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2016 wasn’t an easy year for Gov. Rick Snyder. But even with Democrats’ near-daily calls for his resignation because of the ongoing Flint water crisis, the businessman-turned-politician still maintains his trademark “relentlessly positive” attitude. With about two years left in his second term, Snyder told MiBiz he remains focused on skilled trades training and tackling issues related to the state’s beleaguered infrastructure. 

As coal-fired power plants in West Michigan harbor towns along Lake Michigan get decommissioned, cities like Holland and Muskegon have worried they’ll lose out on federal dredging support, the allocation of which is based on meeting a tonnage threshold for commercial freight at each harbor. That’s why Republican U.S. Rep. Bill Huizenga from Michigan’s Second Congressional District was happy to get funds to continue dredging as part of the most recent federal funding initiative.

If you approach Republican U.S. Rep. Justin Amash with requests for favors for projects in Michigan’s Third Congressional District, he wants you to know that you’re likely wasting your time. As a staunch supporter of limited government and defender of civil liberties begins his fourth term in the U.S. House of Representatives, Amash is more than happy with the economic growth happening in the district he represents. But that doesn’t mean he’s about to start earmarking federal dollars or doing one-off favors for the area’s business community. In an exclusive interview with MiBiz, Amash said his job is to defend the Constitution and fight for liberty for all citizens, a position he acknowledges could put him at odds with fellow Republicans and President-elect Donald Trump. 

As they worry about talent and uncertainty, executives from a cross-section of industries voiced optimism in the pro-business policies pushed by President-elect Donald Trump. 

The Legislature’s 2016 lame-duck session was marked by both bipartisan agreement on tough policy issues as well as contentious attempts to solve ongoing state problems that nonetheless split along party lines.

President-elect Donald Trump will enter office in January with an economy that experts say is stable and growing, but one that could probably do better.

Economists expect Michigan to maintain economic growth in the coming year, albeit at a slower pace that will further tighten labor markets.

EDITORS’ NOTE: Uncertainty Ahead

Written by | Sunday, 25 December 2016 20:00 |

In speaking with hundreds of business executives over the last couple of months, we heard plenty of different phrases to describe their overall bullishness: All-time record year. Double-digit growth. Expansion. New markets. New products.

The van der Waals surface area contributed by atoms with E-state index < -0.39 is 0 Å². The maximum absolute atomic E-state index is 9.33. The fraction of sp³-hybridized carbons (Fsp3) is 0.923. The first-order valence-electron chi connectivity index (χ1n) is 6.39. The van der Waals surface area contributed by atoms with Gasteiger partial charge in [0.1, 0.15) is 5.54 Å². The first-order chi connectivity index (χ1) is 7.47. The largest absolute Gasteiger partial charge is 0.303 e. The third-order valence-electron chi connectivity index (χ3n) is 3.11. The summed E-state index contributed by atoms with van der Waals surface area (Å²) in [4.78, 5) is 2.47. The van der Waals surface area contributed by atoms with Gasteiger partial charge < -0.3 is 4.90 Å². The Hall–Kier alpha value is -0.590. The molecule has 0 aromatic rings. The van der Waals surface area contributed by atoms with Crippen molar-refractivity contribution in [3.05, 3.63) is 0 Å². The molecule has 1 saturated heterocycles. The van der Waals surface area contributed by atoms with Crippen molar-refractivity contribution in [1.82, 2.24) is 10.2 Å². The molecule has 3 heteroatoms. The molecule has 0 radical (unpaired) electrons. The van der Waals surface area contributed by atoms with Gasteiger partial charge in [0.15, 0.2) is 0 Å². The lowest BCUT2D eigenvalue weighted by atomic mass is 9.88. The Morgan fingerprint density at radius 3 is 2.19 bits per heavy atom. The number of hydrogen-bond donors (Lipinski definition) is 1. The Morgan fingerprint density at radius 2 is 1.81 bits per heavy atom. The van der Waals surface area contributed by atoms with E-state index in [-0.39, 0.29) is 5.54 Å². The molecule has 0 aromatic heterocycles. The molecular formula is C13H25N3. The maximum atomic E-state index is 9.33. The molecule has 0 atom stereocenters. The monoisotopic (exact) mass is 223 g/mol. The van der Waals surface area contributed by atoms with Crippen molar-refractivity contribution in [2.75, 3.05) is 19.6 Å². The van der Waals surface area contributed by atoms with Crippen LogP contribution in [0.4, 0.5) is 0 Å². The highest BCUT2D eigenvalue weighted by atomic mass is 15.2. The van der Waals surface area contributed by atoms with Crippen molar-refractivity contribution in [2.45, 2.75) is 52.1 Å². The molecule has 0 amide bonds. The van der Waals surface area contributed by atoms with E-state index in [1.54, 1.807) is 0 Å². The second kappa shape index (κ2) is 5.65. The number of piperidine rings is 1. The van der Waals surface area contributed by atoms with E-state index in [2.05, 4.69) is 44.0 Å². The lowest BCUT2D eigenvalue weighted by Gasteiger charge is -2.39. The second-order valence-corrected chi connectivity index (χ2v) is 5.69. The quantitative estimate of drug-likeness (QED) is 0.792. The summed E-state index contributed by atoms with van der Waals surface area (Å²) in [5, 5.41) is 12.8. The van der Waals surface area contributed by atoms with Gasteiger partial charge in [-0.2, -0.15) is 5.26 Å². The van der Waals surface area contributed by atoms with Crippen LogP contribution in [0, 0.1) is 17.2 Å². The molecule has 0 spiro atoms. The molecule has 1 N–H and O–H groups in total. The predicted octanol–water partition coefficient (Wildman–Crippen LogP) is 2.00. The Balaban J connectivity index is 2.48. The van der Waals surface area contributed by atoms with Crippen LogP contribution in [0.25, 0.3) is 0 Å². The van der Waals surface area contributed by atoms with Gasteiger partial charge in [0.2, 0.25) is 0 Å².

Q&A: Q&A: John Hey, COO, Trivalent Group

Written by | Wednesday, 30 December 2015 14:25 |

The threat of electronic corporate espionage and data theft has become a reality for businesses across all sectors, according to John Hey, COO at Grand Rapids-based tech firm Trivalent Group. While it’s difficult to predict the nature of those attacks, Hey advocates for a commonsense approach to cyber security.

Q&A: Nancy DeBoer, Mayor, City of Holland

Written by | Wednesday, 30 December 2015 14:23 |

As the newly-elected mayor of the city of Holland, Nancy DeBoer looks forward to 2016 as a year when the city and the broader region can help its business community to grow, attract and retain a skilled workforce, particularly for the “robust” manufacturing industry.

Based on the current pipeline of construction work for general contractor Triangle Associates, President Mitch Watt forecasts another five to eight years of growth. The company plans to grow through a variety of avenues, including an expanded workforce, equipment investment and potentially new service offering

A stable economy and a lower unemployment rate in 2016 will enable more people to afford health care, according to Tina Freese-Decker, president of the Spectrum Health Hospital Group that includes 12 facilities in West Michigan.

Now in its second season, the Grand Rapids Drive of the NBA Development League continues to add additional offerings to the roster of semi-professional sports in West Michigan. By team President Steve Jbara’s account, the inaugural season was a success for the Drive in terms of ticket and merchandise sales and corporate sponsorships.

Grand Rapids-based Varnum LLP has undergone some changes that will position it for the future, says Executive Partner Tom Kyros. The law firm opened a Detroit office in September, hired an attorney with a national practice in data security and on Jan. 1 will bring on 16 attorneys from Law Weathers.

Buyers and sellers should keep John Kerschen and his colleagues at Charter Capital Partners busy next year. He says the U.S. economy should remain on its present growth path and drive business for the Grand Rapids-based M&A firm and investment bank.

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